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CLIMATE CRISIS

IN PICTURES: French drought intensifies as River Loire dries up

As France continues to suffer its worst drought on record, many of its mighty rivers - including the Loire and the Dordogne - have in some areas dwindled to a trickle while in other regions lakes and reservoirs have vanished.

IN PICTURES: French drought intensifies as River Loire dries up
The shows the parched salt marshes on Ile de Noirmoutier, in the Bay of Biscay. (Photo by Ludovic MARIN / AFP)

Almost all of France is now under some level of water restrictions and in many communes tap water has been rationed or even cut off altogether as supplies run dry.

The climate crisis-linked drought – intensified by an unusually hot summer – has dried out many subterranean water supplies, but the country’s rivers are also affected.

From the Loire to the Dordogne, rivers are slowing to a trickle – as this aerial video from French TV channel LCI shows.

The dry bed of the Loire River in Saumur, western France on August 8th. Photo by GUILLAUME SOUVANT / AFP)

Swimmers bathe in the Adour river near Aire-sur-Adour, southwestern France, on August 9th. Photo by GAIZKA IROZ / AFP

Across France many lakes have also virtually dried up, while reservoirs are at a perilously low level.

The dry bed of Lac des Brenets, part of the Doubs River, a natural border between eastern France and western Switzerland. Photo by Fabrice COFFRINI / AFP

In inland areas, many lakes have ‘beaches’ that serve as leisure attractions for locals who are too far away for day-trips to the sea – complete with sun-beds, bars, cafés and souvenir stalls.

Some lake beaches have been forced to close because of the lack of water.

A man walks at the Castillon lake, partially dried out, in Saint-Andre-les-Alpes, southeastern France. Photo by Christophe SIMON / AFP

Marshland has also dried out, threatening wildlife and also the livelihood of France’s artisan salt-makers, who produce fleur de sel from salt marshes around the French coastline.

French salt worker Evan Thoby collects salt flowers in salt marshes, in Batz-sur-Mer, western France. Photo by Sebastien SALOM-GOMIS / AFP

These scenes have been repeated across Europe, including in Italy where the Po river has dried up and Germany where the Rhine – which carried a huge amount of freight traffic in normal times – is perilously low and has had to restrict shipping. 

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ENVIRONMENT

France opens up first offshore windfarm – but will more follow?

President Emmanuel Macron inaugurated France’s first offshore windfarm off the coast of Saint-Nazaire on Thursday as he seeks to accelerate renewable energy supply and improve energy security.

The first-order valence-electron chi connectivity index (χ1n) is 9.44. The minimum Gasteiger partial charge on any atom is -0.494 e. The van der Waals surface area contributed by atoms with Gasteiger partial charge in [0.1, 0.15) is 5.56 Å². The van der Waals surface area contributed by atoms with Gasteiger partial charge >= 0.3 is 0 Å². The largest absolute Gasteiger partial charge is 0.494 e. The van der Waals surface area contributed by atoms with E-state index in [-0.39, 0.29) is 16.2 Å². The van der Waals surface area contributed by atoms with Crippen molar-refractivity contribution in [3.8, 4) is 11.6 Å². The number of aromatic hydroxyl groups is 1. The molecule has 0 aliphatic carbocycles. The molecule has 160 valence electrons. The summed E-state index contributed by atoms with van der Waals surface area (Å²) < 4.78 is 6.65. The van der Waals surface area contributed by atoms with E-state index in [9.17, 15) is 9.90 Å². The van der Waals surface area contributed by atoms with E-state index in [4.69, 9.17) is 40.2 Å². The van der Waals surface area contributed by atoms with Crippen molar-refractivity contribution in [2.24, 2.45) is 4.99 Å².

France opens up first offshore windfarm - but will more follow?

The 80 turbines will enter full service by the end of the year, and Macron has previously set a goal of about 50 offshore windfarms “providing up to 40 gigawatts” in service by 2050.

Following the belated inauguration of the country’s first offshore windfarm, another at Fécamp is due to start generating power in 2023. Sites in Saint-Brieuc, Fécamp and Courseulles-sur-Mer are set to enter service in 2024.

But France has a long way to go to meet the President’s target, and to catch up with its European neighbours. Before the Saint-Nazaire wind farm (‘parc éolien’ – en français), France had only one floating offshore wind farm off the coast of Le Croisic.

At Thursday’s inauguration event, Macron was to set out the “main lines” of a bill to accelerate France’s renewable energy programme, which will be presented to the Council of Ministers on Monday, September 26th.

READ ALSO France generates electricity from offshore wind farm for the first time

There is no doubt that renewable energy production in France is accelerating. On top of the 80 offshore turbines at Saint-Nazaire, just under 9,000 onshore turbines are currently producing electricity in France – eight years ago, around half that number of land-based turbines were operational. 

The first turbines in France were only installed in the 1990s – by which time countries like Germany and Denmark already had large-scale operations in place. 

More turbines would be in operation now in France, but for the lengthy planning process and appeals against projects, which have delayed construction for several years.

Hauts-de-France and Grand-Est, account for 50 percent of the wind-produced power in France. Île-de-France, Provence-Alpes-Côte-d’Azur, and Corsica lag behind the other regions.

READ MORE: Energy shortages: What’s the problem with France’s nuclear industry?

In 2020, wind produced just eight percent of its electricity from wind, behind hydroelectric stations, while nuclear power generated nearly 70 percent of the country’s electricity.

Wind power accounted for 20 percent of electricity generation in Germany and Spain, while the UK was at 30 percent in 2020, Portugal produced 40 percent, and Denmark’s windfarms met 60 percent of the country’s electricity needs.

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